Articles & Advice

Home Remodels: How to Take $10,000 and Make it Look like $50,000

by Marcus Pickett

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The idea may sound far-fetched or like some easy money scheme, but it's no joke. Using a variety of cost-cutting methods and alternative resources, you can take a modest budget and complete a first-rate home remodeling project. While the strategies outlined below may sound slightly outside the box, the need and the numbers are pretty standard. While Remodeling Magazine lists the average cost of a full kitchen remodel at $56,611, most homeowners are likely to start out with a remodeling budget no bigger than $10,000.

A Dramatic Solution: Is Getting on TV that Unlikely?
Of the easy ways to take $10,000 and truly make it look like $50,000, looking for opportunities to participate in a home improvement show might be the best-possible scenario. From ABC's Extreme Makeover: Home Edition, HGTV's FreeStyle, TLC's Trading Spaces, PBS's This Old House, among many others, almost every TV network has some programming geared for the home improvement audience. It might seem tough to get on those shows, but they need people every week, so why not you? Altogether, dozens of home improvement shows are out there. Many of them have transparent application guidelines. Having a project bankrolled by one of these shows isn't impossible, especially if you have a compelling storyline or a marketing angle to pitch to the show.

Reclaimed Materials and other Ways to Save on Remodeling Products
Reclaimed materials are just that—materials that have been used before and, rather thrown away, are reclaimed and sold on the secondary market. If at all possible, finding extra materials directly through a remodeling contractor will usually yield the highest savings. Contacting a salvage company is a surer way to find materials, although the price may be only marginally discounted. In fact, some companies focus on high-end architectural salvage, where the materials may be discounted but will still be higher than low-cost alternatives from home improvement manufacturers. You can also take a look at websites like craigslist. These websites are especially good at finding high-quality secondhand appliances and furniture, although other home improvement materials may also be posted.

Social Networking: On or Offline
From simple things like help carrying heavier materials to diamonds-in-the-rough who may have some expertise with plumbing, electrical, or carpentry work, finding willing and knowledgeable neighbors and friends is a great way to slash at considerable labor expenses. Keep in mind that many remodels can be done partially as a DIY project and partially by a professional contractor. More than just meeting people, online social networking can provide a stress-free environment to proposition neighbors with whom you may have only casual acquaintanceship. (Sending an email or other online correspondence is a lot safer than knocking unannounced on somebody's front door.)

Specific Advice can Eliminate Need for General Contractor
One way to stretch your remodeling budget is to serve as your own general contractor. It's not as easy as it looks, and doing the actual work probably entails some type of hands-on experience. Yet, coordinating different subcontractors and schedules isn't outside the realm of possibilities for someone who has the time to dedicate to the process. Nowadays, dependable subcontractors can be found through online referral services, like industry leader HomeAdvisor.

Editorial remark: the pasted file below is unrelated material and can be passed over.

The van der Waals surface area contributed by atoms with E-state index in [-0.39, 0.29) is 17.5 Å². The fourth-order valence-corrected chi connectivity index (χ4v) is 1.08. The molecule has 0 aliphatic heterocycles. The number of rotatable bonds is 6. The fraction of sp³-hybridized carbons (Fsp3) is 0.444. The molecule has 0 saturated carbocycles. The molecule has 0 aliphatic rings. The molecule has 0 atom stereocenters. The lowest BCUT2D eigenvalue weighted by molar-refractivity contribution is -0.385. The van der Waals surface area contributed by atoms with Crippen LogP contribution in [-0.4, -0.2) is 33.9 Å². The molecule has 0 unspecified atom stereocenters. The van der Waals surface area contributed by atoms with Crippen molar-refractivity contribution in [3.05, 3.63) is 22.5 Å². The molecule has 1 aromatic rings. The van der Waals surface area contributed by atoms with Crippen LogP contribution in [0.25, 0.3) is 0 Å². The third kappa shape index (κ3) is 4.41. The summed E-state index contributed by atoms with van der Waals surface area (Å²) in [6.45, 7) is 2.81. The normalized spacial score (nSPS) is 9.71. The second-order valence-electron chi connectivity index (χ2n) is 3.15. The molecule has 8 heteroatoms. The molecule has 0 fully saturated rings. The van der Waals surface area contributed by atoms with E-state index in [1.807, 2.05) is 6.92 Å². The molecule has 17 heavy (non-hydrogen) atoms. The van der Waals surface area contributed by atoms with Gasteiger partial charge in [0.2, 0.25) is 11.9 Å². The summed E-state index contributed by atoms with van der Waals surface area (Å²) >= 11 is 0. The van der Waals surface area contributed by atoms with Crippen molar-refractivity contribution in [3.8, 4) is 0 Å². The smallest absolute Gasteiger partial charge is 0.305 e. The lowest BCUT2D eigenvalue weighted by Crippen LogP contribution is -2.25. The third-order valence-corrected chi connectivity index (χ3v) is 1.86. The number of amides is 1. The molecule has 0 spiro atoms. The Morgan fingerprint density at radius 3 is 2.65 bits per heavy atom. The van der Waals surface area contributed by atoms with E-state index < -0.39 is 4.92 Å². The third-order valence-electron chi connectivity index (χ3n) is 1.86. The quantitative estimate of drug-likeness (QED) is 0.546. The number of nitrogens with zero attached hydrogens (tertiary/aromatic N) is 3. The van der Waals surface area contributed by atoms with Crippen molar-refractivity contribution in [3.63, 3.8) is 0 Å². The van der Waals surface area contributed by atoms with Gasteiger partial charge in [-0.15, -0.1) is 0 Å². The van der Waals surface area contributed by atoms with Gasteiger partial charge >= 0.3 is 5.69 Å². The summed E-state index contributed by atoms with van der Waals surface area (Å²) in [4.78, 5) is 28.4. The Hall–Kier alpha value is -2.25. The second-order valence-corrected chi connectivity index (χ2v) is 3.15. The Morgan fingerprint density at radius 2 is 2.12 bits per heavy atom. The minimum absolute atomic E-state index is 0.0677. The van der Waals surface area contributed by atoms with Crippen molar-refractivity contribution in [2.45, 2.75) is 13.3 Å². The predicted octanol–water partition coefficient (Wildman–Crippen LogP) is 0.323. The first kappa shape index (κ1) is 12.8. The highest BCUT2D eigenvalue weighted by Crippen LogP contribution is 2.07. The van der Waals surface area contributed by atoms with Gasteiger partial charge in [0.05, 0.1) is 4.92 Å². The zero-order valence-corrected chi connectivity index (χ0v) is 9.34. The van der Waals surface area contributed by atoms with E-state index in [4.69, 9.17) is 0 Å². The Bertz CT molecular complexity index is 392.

Moreover, online home improvement forums can be great tools for tips, cautionary tales, and general advice that will help you navigate the G.C. waters. The key to using these forums effectively is to first educate yourself to the point where you can ask the right question. Don't simply ask what the best countertop is. For a new countertop, specify a budget, typical daily use, and any problems you've had with countertops in the past. While these forums can solicit responses from over-reaching amateurs and willfully ignorant fakes, reliable experts will debunk these responses for you. Generally speaking, once you've received a dozen or so replies, the knowledgeable response(s) will jump out at you.

Style vs. Substance
Cutting corners generally involves sacrificing some quality with the final result. You can take $10,000 and make it look like $50,000 by focusing on the surface materials of a remodel, or you can take $10,000 and find a top-of-the-line contractor, construction materials, and energy-efficient appliances to make your remodel act like $50,000 while cutting out the frills. The latter might seem like the obvious choice, but even surface-level remodeling has its merits. Take, for example, hardwood flooring. You might find reclaimed wood flooring panels on the cheap. By studying online manuals or assembly kits, you might be able to install a wood floor on your own that lasts 5 or 10 years for about the same total cost as new carpeting.

No matter your approach—pursuing several strategies can be a good idea—the key is to get creative without getting careless. Don't stretch your remodeling budget so thin that the quality of the work becomes too diluted or even dangerously shoddy. Yet, these cost-saving strategies are also at the heart of the rarified project that can pay for itself in additional property value.

Marcus Pickett is a professional freelance writer for the home remodeling industry. He has published more than 600 articles on both regional and national topics within the home improvement industry.